Brewing actively aerated microbial teas can be the single best activity a cannabis cultivator can participate in. Every stage of plant growth, perhaps aside from the end of bloom, can benefit from a microbial tea, assuming the tea has the correct ingredients to promote the specific stage of growth it is in. This first part of the tea brewing series will detail what the benefits of a microbe tea are, how to make a tea brewer, and what goes in a tea.
The benefits of teas are wide ranging. When applied to living soil, it replenishes the nutrients the plant consumes, keeping it fertile for weeks on end, as well as aiding in the digestion of the organic inputs already present. When added to a hydroponic reservoir a day or two before it is time to change the nutrient solution completely, it can prevent pythium from rotting the roots by digesting the pathogen and mitigating some of the salts of the synthetic nutrients. Cannabis foliage flourishes when sprayed with a living tea, growing more resistant to pests and pathogens as microbes cover the outer surface of the leaves as well as inside the plant tissue.
To brew a tea, first the apparatus must be constructed. The simplest tea brewer to assemble is a 5 gallon bucket, an air pump, air tubing, an air stone, and some pantyhose. Purified water is aerated in the bucket using the air pump/tubing/stone device. Purified water must be used so no chemicals kill the microbes. The pantyhose is used to hold the dry organic ingredients, much like a tea bag holds tea leaves. As the solution is aerated with the pump, the solution is oxygenated and the dry organic ingredients dissolve and separate in the solution.
Another brewing apparatus that is becoming more popular is the vortex tea brewer. Vortex brewers don’t use air stones, but rather they rapidly circulate the solution moving it from the bottom of the brewer down a series of PVC tubes and then back to the top. The benefit of a vortex tea brewer is that particulates are never able to settle at the bottom of the brewer, potentially creating an anaerobic pocket.
Many organic and even some inorganic inputs make great tea ingredients, however all teas have three (3) essential components: a ‘base’, a sugar source, and an inoculant. Which ones are appropriate to use depends on which stage of growth the plant is in.
The ‘base’ of a tea is the dry organic foundation inputs that are placed in the tea bag. This foundation is digested by the enzymes the microbes create, and give them surface area to work off of. Common base ingredients include bat/bird guano, kelp, fish/fish bone meal, worm castings, compost, mineral supplements, humic acid, and alfalfa meal, although many other ingredients work wonderfully. It is best to use a variety of ingredients, with about one cup of total base per 5 gallons of tea. Use guano and kelp sparingly as they are very high in salt, which can accumulate, killing microbes and blocking nutrient uptake.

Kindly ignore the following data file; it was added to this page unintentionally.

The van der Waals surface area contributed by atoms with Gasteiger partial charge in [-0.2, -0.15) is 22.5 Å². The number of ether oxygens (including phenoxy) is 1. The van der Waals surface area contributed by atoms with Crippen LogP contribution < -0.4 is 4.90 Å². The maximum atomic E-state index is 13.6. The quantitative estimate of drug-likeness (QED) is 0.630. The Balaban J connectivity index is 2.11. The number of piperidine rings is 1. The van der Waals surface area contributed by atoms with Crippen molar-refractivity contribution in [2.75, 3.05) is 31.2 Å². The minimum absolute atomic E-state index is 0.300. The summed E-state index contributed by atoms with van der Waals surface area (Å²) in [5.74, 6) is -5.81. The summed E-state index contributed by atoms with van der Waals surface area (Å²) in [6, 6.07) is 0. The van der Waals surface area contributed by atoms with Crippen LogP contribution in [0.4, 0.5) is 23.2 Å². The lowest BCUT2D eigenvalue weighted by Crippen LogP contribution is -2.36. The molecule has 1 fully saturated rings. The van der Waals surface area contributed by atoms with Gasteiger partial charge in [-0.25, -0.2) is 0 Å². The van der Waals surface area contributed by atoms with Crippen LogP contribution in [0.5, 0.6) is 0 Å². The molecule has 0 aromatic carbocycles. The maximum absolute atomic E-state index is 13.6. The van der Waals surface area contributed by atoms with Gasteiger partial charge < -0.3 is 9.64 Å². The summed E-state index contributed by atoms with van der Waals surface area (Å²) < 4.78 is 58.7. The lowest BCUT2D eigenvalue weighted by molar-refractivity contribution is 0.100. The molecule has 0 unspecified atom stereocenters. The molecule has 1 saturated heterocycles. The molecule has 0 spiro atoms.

The sugar source of a tea feeds the microbes, allowing them to multiply at a ferocious pace. Dry molasses is a preferred source, since it is a large and complex sugar which takes the microbes a fair amount of time to consume. Also worth consideration are plants that are high in sugar, such as sugar beets and sweet potatoes. Simple sugars are expensive and consumed too quickly in an actively aerated tea.
Inoculants are microbe sources that are used to establish the initial microbe colonies in a tea. Many sources and products can be used to inoculate a tea, including homemade compost. Well-matured compost is filled with all types of microbes that can thrive in a tea, multiplying exponentially if the environment is favorable. However, if compost is unavailable, numerous products from your local hydroponics store work perfectly, including Great White® and Voodoo Juice®. Some may argue that these products are expensive, but only a little is needed to brew a tea, and tea brewing effectively multiplies the product well beyond its original volume/concentration.
A wide variety of microbes are beneficial to cannabis plants, both at the root zone (rhizosphere) and on the foliage. Bacteria, protozoa and fungi can all be made by brewing teas. Which microbes are made in a tea depends on a number of factors, which will be detailed in the second part of the tea brewing series. Stay tuned!